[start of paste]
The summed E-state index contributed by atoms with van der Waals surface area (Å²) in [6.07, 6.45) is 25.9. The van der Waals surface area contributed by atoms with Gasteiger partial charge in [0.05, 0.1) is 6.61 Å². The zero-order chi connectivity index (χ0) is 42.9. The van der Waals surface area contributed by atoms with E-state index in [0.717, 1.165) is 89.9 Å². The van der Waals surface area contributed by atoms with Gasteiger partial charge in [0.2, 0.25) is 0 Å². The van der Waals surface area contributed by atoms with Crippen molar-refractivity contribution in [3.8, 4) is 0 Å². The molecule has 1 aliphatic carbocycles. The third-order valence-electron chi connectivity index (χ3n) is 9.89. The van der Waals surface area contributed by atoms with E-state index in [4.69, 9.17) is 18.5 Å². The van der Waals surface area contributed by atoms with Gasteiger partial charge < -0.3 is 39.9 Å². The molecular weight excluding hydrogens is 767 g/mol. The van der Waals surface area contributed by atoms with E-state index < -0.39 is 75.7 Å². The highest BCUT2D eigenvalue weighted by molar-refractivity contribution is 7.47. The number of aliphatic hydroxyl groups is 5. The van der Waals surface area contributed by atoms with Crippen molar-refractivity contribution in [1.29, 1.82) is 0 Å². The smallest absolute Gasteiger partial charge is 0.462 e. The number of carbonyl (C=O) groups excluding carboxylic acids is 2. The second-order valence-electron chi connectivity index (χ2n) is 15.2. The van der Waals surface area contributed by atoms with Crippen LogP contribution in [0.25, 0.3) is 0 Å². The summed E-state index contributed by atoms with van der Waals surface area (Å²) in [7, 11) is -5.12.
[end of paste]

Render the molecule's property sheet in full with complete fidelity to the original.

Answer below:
The summed E-state index contributed by atoms with van der Waals surface area (Å²) in [6.07, 6.45) is 25.9. The van der Waals surface area contributed by atoms with Gasteiger partial charge in [0.05, 0.1) is 6.61 Å². The zero-order chi connectivity index (χ0) is 42.9. The van der Waals surface area contributed by atoms with E-state index in [0.717, 1.165) is 89.9 Å². The van der Waals surface area contributed by atoms with Gasteiger partial charge in [0.2, 0.25) is 0 Å². The van der Waals surface area contributed by atoms with Crippen molar-refractivity contribution in [3.8, 4) is 0 Å². The molecule has 1 aliphatic carbocycles. The third-order valence-electron chi connectivity index (χ3n) is 9.89. The van der Waals surface area contributed by atoms with E-state index in [4.69, 9.17) is 18.5 Å². The van der Waals surface area contributed by atoms with Gasteiger partial charge < -0.3 is 39.9 Å². The molecular weight excluding hydrogens is 767 g/mol. The van der Waals surface area contributed by atoms with E-state index < -0.39 is 75.7 Å². The highest BCUT2D eigenvalue weighted by molar-refractivity contribution is 7.47. The number of aliphatic hydroxyl groups is 5. The van der Waals surface area contributed by atoms with Crippen molar-refractivity contribution in [1.29, 1.82) is 0 Å². The smallest absolute Gasteiger partial charge is 0.462 e. The number of carbonyl (C=O) groups excluding carboxylic acids is 2. The second-order valence-electron chi connectivity index (χ2n) is 15.2. The van der Waals surface area contributed by atoms with Crippen LogP contribution in [0.25, 0.3) is 0 Å². The summed E-state index contributed by atoms with van der Waals surface area (Å²) in [7, 11) is -5.12.